• What is it? – Turnover tax is a simplified tax system aimed at making it easier for small businesses to comply with their tax duties. The turnover tax system replaces Income Tax, VAT, Provisional Tax, Capital Gains Tax, and Dividend Tax. A small business that is registered for the turnover tax can however choose to remain in the VAT system.

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  • Double Taxation Agreements

    • What is it? – Double Taxation Agreements (DTA) are internationally agreed on legislation between South Africa and another country. A DTA ensures that taxpayers are not unfairly taxed in both South Africa and the corresponding country dealt with in any specific DTA. It thus provides a defense to double taxation and sets out various requirements that a taxpayer must meet to understand where that taxpayer falls as a tax resident.
    • Double Taxation Agreements with other countries to avoid double taxation include:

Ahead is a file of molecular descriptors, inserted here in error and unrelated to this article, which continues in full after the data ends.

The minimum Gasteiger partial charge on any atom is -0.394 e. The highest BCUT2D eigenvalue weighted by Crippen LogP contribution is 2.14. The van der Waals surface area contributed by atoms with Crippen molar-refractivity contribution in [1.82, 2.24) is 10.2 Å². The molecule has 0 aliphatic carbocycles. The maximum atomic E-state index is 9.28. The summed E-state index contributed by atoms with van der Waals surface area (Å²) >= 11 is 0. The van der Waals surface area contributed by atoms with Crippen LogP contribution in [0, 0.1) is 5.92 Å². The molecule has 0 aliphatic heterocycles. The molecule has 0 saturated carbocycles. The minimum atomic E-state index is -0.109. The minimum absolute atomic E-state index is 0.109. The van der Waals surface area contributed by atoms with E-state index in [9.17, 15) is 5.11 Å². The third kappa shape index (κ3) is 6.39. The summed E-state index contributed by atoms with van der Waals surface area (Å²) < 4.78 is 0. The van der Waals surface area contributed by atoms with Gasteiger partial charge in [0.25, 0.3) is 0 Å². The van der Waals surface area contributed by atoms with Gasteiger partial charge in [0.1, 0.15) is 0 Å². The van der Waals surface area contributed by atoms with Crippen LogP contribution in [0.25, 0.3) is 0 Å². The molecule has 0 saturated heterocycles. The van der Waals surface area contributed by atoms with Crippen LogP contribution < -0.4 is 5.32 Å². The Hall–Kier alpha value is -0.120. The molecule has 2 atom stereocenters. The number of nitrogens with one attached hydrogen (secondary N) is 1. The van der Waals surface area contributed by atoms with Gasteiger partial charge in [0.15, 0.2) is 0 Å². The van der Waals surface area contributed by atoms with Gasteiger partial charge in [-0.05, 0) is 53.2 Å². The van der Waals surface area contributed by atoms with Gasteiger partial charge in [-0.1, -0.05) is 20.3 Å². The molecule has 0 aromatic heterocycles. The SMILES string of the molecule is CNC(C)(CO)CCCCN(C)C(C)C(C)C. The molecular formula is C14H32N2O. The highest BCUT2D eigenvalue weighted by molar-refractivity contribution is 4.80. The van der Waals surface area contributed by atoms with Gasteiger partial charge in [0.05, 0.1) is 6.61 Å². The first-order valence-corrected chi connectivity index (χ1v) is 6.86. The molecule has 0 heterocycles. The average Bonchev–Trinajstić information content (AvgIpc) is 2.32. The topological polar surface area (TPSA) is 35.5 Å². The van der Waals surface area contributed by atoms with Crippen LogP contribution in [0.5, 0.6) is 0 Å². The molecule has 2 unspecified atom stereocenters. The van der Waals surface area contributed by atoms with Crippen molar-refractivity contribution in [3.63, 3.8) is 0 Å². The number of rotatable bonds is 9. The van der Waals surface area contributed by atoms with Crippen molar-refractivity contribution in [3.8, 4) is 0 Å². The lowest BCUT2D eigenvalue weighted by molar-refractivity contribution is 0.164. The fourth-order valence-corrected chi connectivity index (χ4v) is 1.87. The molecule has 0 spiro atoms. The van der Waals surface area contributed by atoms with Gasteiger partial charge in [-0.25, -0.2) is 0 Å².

South Austria, Belgium, Canada, Cyprus, Denmark, France, Germany, India, Ireland, Israel, Italy, Japan, Korea, Malta, Mauritius, the Netherlands, Norway, Singapore, Sweden, Switzerland, Taiwan, Thailand, Hong Kong, Kenya, the UK, and the United States.

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We can finally discuss the allocation of your hard-earned money:

  • Roads
  • Schools
  • Hospitals
  • Child Welfare
  • Social and Disability Grants
  • Other government services

We end the first part of this article with the following in mind, this chapter was about highlighting the taxes we pay whether we are an individual or business so that when you read the next chapter you can so how these taxes are applied in the business environment whether you are a micro, macro or medium-size business.  You cannot escape paying your taxes or dying so stay tuned for Parts 2 and Part 3 of this exciting look into SARS and the South African tax structures.

Yvette Pugin

Yvette Pugin


A force to be reckoned with: Qualified Senior Bookkeeper with 40 years experience in Administration, both in Corporate and the SME space. Having started working in the 1980’s when computers were still a dream; her experience was gained with manual systems. After working with SME Suppliers in the corporate environment, it became apparent that there is a need for not only education, but system management for SME’s.